Sports writer Yaseen Zaman analyses the effects of the Carlos Sainz’s win at the Singapore Grand Prix, both for the other competitors and the perceptions of the F1 community.
After ten victories in a row, the world of Formula One was left believing it would take a miracle for Max Verstappen’s imperious run of form to be halted.
Whilst Carlos Sainz did not quite turn water into wine, or restore a man’s sight, he was able to provide a desperately needed tonic for the predictability of recent Formula One races. The Spaniard started on pole for the second race in a row and went on to lead every lap of the Singapore Grand Prix.
Sainz’s second career win was not the seamless task he had hoped for, joking about wanting an easy race after Saturday’s qualifying session. Stood next to George Russell, he said, “Hopefully I get a good getaway and I lead into turn one and just have a relaxing day in the heat of Singapore. But, I know that isn’t going to be the case.”
It was Russell who looked primed to challenge Sainz for the race win, before a lapse in concentration caused him to make a big blunder on the final lap. The Brit made contact with the wall at turn ten and crashed into the barriers in the run-off area.
The Singapore Grand Prix was dubbed by many as the most entertaining race of 2023, courtesy of a late virtual safety car, with 17 laps to go. Both Mercedes drivers changed their old hard tyres onto fresh mediums. The eight-time constructors champions were canny with their pit strategy, having saved a new set of medium tyres from Saturday’s practice session.
And so the hunt began. Sainz led Russell by 18 seconds on lap 45. Lewis Hamilton trailed his Mercedes teammate by five seconds and had a fighting chance to earn win number 104 of his career. The pair cut the time deficit to the leading pack of Sainz, Lando Norris and Charles Leclerc like knives through butter.
They both passed Leclerc on lap 54 and were in the DRS range of Norris with four laps to go. The quartet were separated by less than four seconds. Sainz was heard on the radio saying that he was purposefully keeping his former teammate less than one second behind him to allow Norris to defend from the Mercedes duo with the help of DRS.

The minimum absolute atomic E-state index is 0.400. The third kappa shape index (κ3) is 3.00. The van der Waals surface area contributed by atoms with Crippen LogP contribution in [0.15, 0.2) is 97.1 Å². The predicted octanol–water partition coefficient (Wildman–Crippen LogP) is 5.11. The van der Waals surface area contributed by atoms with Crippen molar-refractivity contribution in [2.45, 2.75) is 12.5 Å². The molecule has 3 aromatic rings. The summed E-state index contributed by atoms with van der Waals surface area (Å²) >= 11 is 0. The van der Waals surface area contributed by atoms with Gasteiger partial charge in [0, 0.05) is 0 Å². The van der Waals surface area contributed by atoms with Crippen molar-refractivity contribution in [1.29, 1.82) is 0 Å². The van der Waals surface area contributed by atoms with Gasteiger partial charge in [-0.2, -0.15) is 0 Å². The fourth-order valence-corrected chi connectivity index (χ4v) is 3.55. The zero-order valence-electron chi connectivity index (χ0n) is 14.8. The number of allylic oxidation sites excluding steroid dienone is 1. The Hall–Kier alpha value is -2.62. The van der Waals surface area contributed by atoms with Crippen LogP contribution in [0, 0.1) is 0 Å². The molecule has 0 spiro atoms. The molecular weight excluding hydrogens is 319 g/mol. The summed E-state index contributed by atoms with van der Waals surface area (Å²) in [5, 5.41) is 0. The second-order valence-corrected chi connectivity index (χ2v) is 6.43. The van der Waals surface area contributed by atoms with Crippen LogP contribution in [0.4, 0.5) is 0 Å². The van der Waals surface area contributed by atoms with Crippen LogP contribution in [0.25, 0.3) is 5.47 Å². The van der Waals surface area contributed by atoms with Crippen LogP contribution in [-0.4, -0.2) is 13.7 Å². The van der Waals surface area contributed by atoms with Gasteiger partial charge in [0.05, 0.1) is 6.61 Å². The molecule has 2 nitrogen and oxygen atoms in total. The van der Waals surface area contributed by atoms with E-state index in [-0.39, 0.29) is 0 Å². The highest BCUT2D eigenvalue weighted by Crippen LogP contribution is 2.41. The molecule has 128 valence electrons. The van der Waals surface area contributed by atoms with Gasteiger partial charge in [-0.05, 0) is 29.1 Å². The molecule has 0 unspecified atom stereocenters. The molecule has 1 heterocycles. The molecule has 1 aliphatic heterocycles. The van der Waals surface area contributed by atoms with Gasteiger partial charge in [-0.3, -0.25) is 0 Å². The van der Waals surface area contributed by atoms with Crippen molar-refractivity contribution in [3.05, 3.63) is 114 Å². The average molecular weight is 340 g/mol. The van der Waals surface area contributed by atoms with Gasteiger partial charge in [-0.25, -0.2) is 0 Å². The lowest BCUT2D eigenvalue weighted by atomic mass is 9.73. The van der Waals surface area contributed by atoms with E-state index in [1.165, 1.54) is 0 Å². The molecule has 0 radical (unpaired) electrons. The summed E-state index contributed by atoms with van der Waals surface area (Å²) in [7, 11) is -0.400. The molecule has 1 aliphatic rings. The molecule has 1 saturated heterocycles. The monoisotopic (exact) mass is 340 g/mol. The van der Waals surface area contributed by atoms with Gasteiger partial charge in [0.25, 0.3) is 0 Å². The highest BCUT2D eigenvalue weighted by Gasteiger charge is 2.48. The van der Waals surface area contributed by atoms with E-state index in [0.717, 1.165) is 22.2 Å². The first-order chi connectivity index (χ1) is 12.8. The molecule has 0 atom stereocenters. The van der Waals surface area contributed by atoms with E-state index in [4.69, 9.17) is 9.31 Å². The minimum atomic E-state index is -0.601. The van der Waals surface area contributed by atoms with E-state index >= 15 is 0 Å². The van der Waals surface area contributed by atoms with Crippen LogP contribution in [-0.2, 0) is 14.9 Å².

But desperation got the better of Russell on the last lap, as he lost control of his car and went straight on into the barriers. He did not hide his frustration after the race and was heard asking himself, “What am I? A rookie?” Russell’s error allowed Sainz to hold on and win the race, with Norris in second and Hamilton completing the podium.
As for Verstappen, the two-time champion was denied his 11th win in a row, having started 11th on the grid. Red Bull’s bizarre loss of form meant he could only recover to fifth place. Despite a tough weekend, Verstappen remained optimistic about his team’s chances of regaining performance in Suzuka this week. “I feel good about Suzuka”, he said. “We have a few ideas. This track [Singapore] is so different and it doesn’t relate.”
Verstappen will have good memories of visiting Japan, where he won his second world championship in 2022. It should be said that the anomalistic result in Singapore will hardly derail the Dutchman’s season. He still retains a healthy 151-point lead in the driver’s championship to his teammate Sergio Perez and looks certain to win his third championship before the last race of the season in Abu Dhabi.